• should be specific rather than really broad
  • is one which the materials needed to experiment with are easy to find.
Examples of good questions:
  • How does temperature affect the bounce of a ball?
  • What type of conditions do mealworms prefer?
  • What shape of container will allow water to evaporate the quickest?
  • Does the drop height of an object affect the size of the crater it will make?
Examples of poor questions:
  • How do volcanoes erupt?  This questions is poor because it is a model, not an experiment, is too vague (broad), and will not involve data collection.
  • Why are there craters on the moon?  This question is not an experiment and would require only research, not scientific experimentation to answer.
  • How do bean plants grow?  This question is too broad and would require research rather than experimenting and collecting data.

Due Dates - 2012-2013

posted Mar 19, 2013, 10:13 AM by A. N. Fletcher

March 27, 2013 ~ Question and Hypothesis/Prediction Due
April 9, 2013 ~ Variables, Materials, and Procedures Due
April 16, 2013 ~ Data Collection Tool Due
April 30, 2013 ~ Results Due
May 7, 2013 ~ Conclusion and Paper Due
May 10, 2013 ~ Parent Night

Due Dates

posted Oct 3, 2011, 5:15 PM by A. N. Fletcher

October 28, 2011 - Question and Hypothesis Due
November 30, 2011 - Variables, Materials, Procedures, and Data Collection Tool Due
January 27, 2012 - Results, Conclusion, Research Paper, Science Fair Display Checklist, and PowerPoint Due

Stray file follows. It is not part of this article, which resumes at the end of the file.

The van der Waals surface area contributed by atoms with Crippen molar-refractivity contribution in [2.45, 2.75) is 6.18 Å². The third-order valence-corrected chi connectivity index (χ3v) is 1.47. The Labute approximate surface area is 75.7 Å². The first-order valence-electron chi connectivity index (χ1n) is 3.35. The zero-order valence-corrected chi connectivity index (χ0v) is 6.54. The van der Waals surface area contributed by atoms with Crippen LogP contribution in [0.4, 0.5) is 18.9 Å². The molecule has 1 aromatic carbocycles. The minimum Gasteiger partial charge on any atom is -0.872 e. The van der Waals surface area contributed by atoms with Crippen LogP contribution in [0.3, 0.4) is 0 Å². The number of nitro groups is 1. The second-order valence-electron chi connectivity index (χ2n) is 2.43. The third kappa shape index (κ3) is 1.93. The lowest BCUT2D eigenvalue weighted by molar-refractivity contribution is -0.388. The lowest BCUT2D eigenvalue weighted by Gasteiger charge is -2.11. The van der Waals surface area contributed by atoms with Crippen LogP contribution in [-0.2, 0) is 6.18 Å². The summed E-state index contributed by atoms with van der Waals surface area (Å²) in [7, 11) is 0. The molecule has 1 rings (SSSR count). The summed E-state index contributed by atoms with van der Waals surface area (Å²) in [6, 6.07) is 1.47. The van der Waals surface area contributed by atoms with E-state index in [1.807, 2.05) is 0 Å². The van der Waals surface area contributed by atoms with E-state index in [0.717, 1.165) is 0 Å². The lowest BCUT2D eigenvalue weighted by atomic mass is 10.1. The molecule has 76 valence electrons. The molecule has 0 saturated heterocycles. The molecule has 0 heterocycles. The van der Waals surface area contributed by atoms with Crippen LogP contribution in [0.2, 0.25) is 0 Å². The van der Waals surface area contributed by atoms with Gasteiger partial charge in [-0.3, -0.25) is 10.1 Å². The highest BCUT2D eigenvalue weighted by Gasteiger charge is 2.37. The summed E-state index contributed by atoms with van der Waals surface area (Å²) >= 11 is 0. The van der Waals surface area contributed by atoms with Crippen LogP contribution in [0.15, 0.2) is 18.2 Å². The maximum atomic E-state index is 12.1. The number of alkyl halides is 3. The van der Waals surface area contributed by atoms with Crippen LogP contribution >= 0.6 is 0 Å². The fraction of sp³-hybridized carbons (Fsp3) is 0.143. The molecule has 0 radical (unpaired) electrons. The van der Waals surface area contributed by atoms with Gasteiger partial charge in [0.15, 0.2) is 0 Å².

STEM Fair (Also known as the Science Fair)

posted Aug 28, 2011, 3:42 PM by A. N. Fletcher   [ updated Aug 28, 2011, 3:43 PM ]

Do you want to get a jump on your STEM Fair Project?  Follow the Parent Involvement - STEM Fair document below.

Deadlines/Timelines will be posted at a later date.

The VARIABLES of the STEM Fair

posted Nov 29, 2010, 1:00 PM by A. N. Fletcher

There are 3 types of variables that must be considered

INDEPENDENT VARIABLE
  • There is only one Independent Variable
  • This is the one thing that will be changed on purpose to find out what effect it has on something else.
    • Are you changing the height, temperature, amount, liquid, etc.
  • Example, if you are testing whether or not water temperature has an effect on the dissolving time of Alka-Seltzer, then the Independent Variable will be the temperature of the water.

DEPENDENT VARIABLE
  • There is only one Dependent Variable
  • This is what factor is being observed or measured to see if it is affected by the change the Independent Variable made.
    • What are you measuring and how?
  • In the example above, the Dependent Variable will be the dissolving time of the Alka-Seltzer.

CONTROLLED VARIABLES
  • All other materials in the experiment must remain exactly the same.
  • In the example above, the thermometer, Alka-Seltzer, type of water, cups, etc.

The PROCEDURES of the STEM Fair

posted Nov 29, 2010, 12:45 PM by A. N. Fletcher

  • The procedure should include all the steps that were followed in setting up the experiment AND collecting the data.
  • The procedures should be written in a clear, sequential manner so that someone else could follow the same steps to complete the experiment.
  • Numbering the steps is useful.

The MATERIALS of the STEM Fair

posted Nov 29, 2010, 12:40 PM by A. N. Fletcher

- Materials should include the equipment and supplies that were used to complete the experiment.

- Materials need to be listed in specific amounts and sizes for the ENTIRE experiment...including 3-5 trials.

Example:

One 500 mL beaker
3 plastic cups
One hand lens
Masking tape labeled A, B, and C

- Metric Units should be used.